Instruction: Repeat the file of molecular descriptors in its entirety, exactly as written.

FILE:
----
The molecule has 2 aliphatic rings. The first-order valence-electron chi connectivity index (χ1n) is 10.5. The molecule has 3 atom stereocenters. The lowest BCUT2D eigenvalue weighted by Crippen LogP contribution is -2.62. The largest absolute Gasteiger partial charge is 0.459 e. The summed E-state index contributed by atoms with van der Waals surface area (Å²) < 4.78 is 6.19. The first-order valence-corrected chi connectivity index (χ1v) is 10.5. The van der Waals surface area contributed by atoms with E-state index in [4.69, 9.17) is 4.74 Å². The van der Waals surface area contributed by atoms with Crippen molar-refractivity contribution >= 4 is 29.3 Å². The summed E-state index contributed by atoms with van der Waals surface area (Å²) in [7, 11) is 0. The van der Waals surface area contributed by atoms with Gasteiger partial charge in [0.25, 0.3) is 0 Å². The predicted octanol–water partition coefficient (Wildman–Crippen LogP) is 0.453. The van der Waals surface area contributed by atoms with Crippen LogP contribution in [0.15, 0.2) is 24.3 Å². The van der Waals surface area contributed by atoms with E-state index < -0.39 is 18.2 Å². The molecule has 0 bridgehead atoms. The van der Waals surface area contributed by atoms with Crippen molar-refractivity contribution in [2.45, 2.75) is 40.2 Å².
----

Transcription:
The molecule has 2 aliphatic rings. The first-order valence-electron chi connectivity index (χ1n) is 10.5. The molecule has 3 atom stereocenters. The lowest BCUT2D eigenvalue weighted by Crippen LogP contribution is -2.62. The largest absolute Gasteiger partial charge is 0.459 e. The summed E-state index contributed by atoms with van der Waals surface area (Å²) < 4.78 is 6.19. The first-order valence-corrected chi connectivity index (χ1v) is 10.5. The van der Waals surface area contributed by atoms with E-state index in [4.69, 9.17) is 4.74 Å². The van der Waals surface area contributed by atoms with Crippen molar-refractivity contribution >= 4 is 29.3 Å². The summed E-state index contributed by atoms with van der Waals surface area (Å²) in [7, 11) is 0. The van der Waals surface area contributed by atoms with Gasteiger partial charge in [0.25, 0.3) is 0 Å². The predicted octanol–water partition coefficient (Wildman–Crippen LogP) is 0.453. The van der Waals surface area contributed by atoms with Crippen LogP contribution in [0.15, 0.2) is 24.3 Å². The van der Waals surface area contributed by atoms with E-state index < -0.39 is 18.2 Å². The molecule has 0 bridgehead atoms. The van der Waals surface area contributed by atoms with Crippen molar-refractivity contribution in [2.45, 2.75) is 40.2 Å².